Retailer guarantees and warranties

Toby Griffin investigates the importance of guarantees and warranties to the KBB sector. What do they mean for retailers and what value do they add to the sales story?

According to author Morgan Rhodes: “There are no guarantees in life, only strong possibilities”. So, although a manufacturer might have made a product to the highest quality, no-one can say for sure that it will last a decade, a year, a month, or even be working on installation. 

To reassure customers that they are buying a well-made product, and that they won’t be left high and dry, guarantees are legal agreements made to assure a purchaser that an item will be fixed, replaced or refunded if it fails within a certain time period; and have become expected since the advent of consumer rights.  

With an assumption by the general public that some sort of guarantee is in place for every order they place with a KBB retailer, what’s fascinating is – in researching for this analysis – the variety of guarantees and warranties that are available in our industry, what they cover, and how they are implemented.

To start then, it is important to understand what legal rights customers have. Let’s get a quick overview of the UK’s Consumer Rights Act.

First of all, of course, goods should be of a satisfactory quality. Simple. They should be fit for purpose. Tick. And finally, they should be as described. All pretty straight-forward.

Then it starts to get a bit more interesting. If what has been bought doesn’t satisfy any one of the three criteria outlined above, then the retailer that sold it is responsible. It’s easy to try to pass the buck on to the manufacturer, but – at the end of the day – if they were dissatisfied with the product, the customer’s legal dispute would be with the retailer. Next it becomes more nuanced, and the following section is vital for retailers to understand.  

Within thirty days of taking ownership of a product (date of purchase or delivery date, whichever is later) the customer has a right to reject a faulty product and claim a refund.

Then between one month and six months – if an attempt at a repair or replacement is unsuccessful – the retailer must offer a refund, unless they can prove that the product was of satisfactory quality on delivery. Notably the retailer can’t make any deductions from a refund in this instance. After six months, if a defect develops, the burden is on the customer to prove that the product was faulty at the time the goods were delivered to them, which in practice may require some form of expert report, opinion or evidence of similar problems or defects across the product range. This legal protection for the consumer lasts up to six years (five in Scotland).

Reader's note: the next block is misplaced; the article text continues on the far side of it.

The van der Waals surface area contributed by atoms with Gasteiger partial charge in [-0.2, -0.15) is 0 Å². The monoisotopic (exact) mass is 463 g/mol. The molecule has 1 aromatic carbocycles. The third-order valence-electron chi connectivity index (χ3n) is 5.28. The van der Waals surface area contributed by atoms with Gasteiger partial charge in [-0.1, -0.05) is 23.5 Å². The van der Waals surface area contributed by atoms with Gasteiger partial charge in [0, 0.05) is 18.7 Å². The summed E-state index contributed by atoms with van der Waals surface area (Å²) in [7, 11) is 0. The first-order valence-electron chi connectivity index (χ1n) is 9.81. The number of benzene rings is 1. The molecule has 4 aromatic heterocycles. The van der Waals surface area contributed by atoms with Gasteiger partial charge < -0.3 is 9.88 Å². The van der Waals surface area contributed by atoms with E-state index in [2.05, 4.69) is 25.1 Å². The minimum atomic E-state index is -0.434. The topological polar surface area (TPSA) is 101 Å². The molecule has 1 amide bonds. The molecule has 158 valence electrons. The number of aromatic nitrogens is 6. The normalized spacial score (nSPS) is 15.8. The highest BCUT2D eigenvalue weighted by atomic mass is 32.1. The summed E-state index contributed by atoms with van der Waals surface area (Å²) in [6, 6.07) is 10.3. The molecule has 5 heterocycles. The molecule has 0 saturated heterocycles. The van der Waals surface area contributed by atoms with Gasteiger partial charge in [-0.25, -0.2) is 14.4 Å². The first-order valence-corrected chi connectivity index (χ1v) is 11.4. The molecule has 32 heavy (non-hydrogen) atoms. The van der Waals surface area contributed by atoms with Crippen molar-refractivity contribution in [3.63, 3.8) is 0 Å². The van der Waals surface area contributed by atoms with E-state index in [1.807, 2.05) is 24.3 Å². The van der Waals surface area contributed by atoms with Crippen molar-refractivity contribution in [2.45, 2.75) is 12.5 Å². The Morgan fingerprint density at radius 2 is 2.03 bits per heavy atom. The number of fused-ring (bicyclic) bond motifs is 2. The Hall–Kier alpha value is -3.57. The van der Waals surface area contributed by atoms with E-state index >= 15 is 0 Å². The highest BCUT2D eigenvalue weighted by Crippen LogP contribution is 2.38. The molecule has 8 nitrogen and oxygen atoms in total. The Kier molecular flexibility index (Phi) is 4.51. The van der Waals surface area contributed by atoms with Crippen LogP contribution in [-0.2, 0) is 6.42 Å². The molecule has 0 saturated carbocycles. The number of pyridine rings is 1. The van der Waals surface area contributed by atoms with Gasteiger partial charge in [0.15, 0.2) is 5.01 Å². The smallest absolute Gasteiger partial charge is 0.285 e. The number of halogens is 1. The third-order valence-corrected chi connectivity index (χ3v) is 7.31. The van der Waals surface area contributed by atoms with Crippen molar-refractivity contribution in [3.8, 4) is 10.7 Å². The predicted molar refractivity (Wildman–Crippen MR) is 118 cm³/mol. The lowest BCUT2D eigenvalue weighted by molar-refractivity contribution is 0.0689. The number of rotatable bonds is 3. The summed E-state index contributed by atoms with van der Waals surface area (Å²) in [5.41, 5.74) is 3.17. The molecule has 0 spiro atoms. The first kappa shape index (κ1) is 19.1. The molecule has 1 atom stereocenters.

Often not known by retailers is that in these instances between six months and six years they can make a deduction from any refund for fair use, so for example, if an oven packs up after three years, the retailer could argue that half of its lifespan has passed, and therefore only offer a 50% refund. Bear in mind though that a civil court judge would be the final arbiter on these matters, and the retailer must always demonstrate that their decision was reasonable. 

Interestingly, in the minds of both the general public, and retailers, the use of the terms “guarantee” and “warranty” can start to become somewhat interchangeable as they both provide back-up in the event of a fault occurring; but in the UK there is a defined difference between them. According to Which? guarantees are usually free and offered by the manufacturer and are an assurance regarding quality and lifespan with a promise to repair or replace if the product doesn’t live up to the billing; whereas warranties are akin to an insurance policy and are often not free. Notably most home contents insurance policies don’t cover appliance breakdown. 

Lengths of guarantees vary hugely in our sector, with product type and brand being the main differentiators. There are many products, and often installation, that offer no defined guarantee; and those that offer anything up to a ‘lifetime’ guarantee. 

On that topic, we need to talk about what exactly constitutes a Lifetime guarantee. Posting a poll on Linkedin, I asked ‘How long should a lifetime guarantee last?’ and the opposing views were laid bare.

By only a hair’s breadth, and with 43% of the vote, “The customer’s lifetime” was the winner; followed just behind by “The product’s lifetime” with 37%. Such a gulf demonstrated the confusion (and often infuriation) that can lead to big fallouts between customers and retailers.

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